Elections officials gear up for vote in Elbert County


On the job less than two months, both the county's new elections manager and clerk and recorder say they are prepared for this year's vote, which begins in earnest this week when ballots are mailed out.

“It's been a challenge,” said Dallas Schroeder, who was appointed Elbert County's new clerk and recorder in early September. “I'm learning something new every day. But it's making more and more sense and I feel ready for this election.”

Sherry McNeil, the county's new elections manager, who started just a week before Schroeder on Sept. 1, echoed the clerk's confidence.

“We are absolutely where we need to be” in terms of preparing for the election, McNeil said. “Jumping in right before major deadlines” has been the biggest challenge, she added, “but we've managed to get through it so far.”

Ballots will be mailed Oct. 18 to the county's 18,000 registered voters.

In 2012, nearly 80 percent of eligible voters in the county cast a ballot. Officials believe this year's turnout will likely not be as high because it is not a presidential election.

Two of the most controversial issues on the ballot this year are:

• Ballot Issue 1C, a proposed mill levy increase of up to four mills, put forth by commissioners to stabilize the county's depleted coffers;

• Ballot Issue 1B, a proposed repeal of a machine and tool tax exemption for energy producers operating in the county, a measure also envisioned to boost county revenues.

Both Schroeder and McNeil spent the better part of last week in El Paso County being trained by election officials there. McNeil has had previous experience with managing elections. Before being hired by the county, she worked for a number of years in the Elections Division of the Colorado Secretary of State's Office in Denver.

Recent passage by the Colorado Legislature of House Bill 13-1303 made changes to the way local elections are conducted around the state. The biggest changes, said McNeil, involve conducting most elections through mail-in ballots and setting up a specific number of Voter Service and Polling Centers — known as VSPCs — in each county depending on its population.

“Because of our relatively small number of residents, Elbert County only needs to have one VSPC,” said McNeil. “That will be located here in Kiowa in the courthouse.”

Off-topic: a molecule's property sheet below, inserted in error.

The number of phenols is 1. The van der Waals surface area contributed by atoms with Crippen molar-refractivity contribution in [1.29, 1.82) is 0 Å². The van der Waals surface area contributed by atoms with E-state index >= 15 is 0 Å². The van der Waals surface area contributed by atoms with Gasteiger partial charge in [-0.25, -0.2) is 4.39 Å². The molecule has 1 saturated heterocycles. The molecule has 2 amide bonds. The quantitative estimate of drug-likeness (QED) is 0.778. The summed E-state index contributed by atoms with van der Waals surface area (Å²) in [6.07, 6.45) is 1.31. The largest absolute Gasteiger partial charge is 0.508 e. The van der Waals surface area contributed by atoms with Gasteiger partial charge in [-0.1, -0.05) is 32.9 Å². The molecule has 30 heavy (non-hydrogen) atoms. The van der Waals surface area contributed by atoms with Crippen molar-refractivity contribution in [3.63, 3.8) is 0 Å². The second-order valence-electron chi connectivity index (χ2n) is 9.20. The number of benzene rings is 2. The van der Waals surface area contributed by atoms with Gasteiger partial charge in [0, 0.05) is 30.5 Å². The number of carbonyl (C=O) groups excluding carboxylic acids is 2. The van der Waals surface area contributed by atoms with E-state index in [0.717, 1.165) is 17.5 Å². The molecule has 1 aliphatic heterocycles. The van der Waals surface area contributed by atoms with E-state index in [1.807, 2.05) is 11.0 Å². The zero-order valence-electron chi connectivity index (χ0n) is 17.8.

McNeil said HB 13-1303 also allows voters to register to vote right up through Election Day.

“We have a computer system set up to check to make sure those who register at the last minute are eligible to vote,” said Schroeder. “In the last few weeks, there's been a lot of time and effort into getting trained.”

Early voting starts Oct. 21 this year and McNeil plans to do nightly preliminary tallies right through Election Day.

In order to be counted, ballots must be received by the election office by 7 p.m. on Nov. 5, she said.

Voters can mail in their ballots or drop them off at the courthouse in Kiowa.

There will be a second drop-off location for ballots set up at the public library in Elizabeth.

And for those who still prefer to vote the old-fashioned way, Schroeder said a touch-screen voting machine will be available at the county courthouse. “Voters can come in and surrender their mail-in ballots and vote using the touch-screen machine,” he said.

Schroeder added that provisions will also be made at the courthouse “to accommodate hearing- and sight-impaired voters who wish to cast their ballots in person.”

McNeil said that she expects to be able to announce preliminary election results later in the evening on Nov. 5.

Certified results must be reported to the Secretary of State's Office by Nov. 25.


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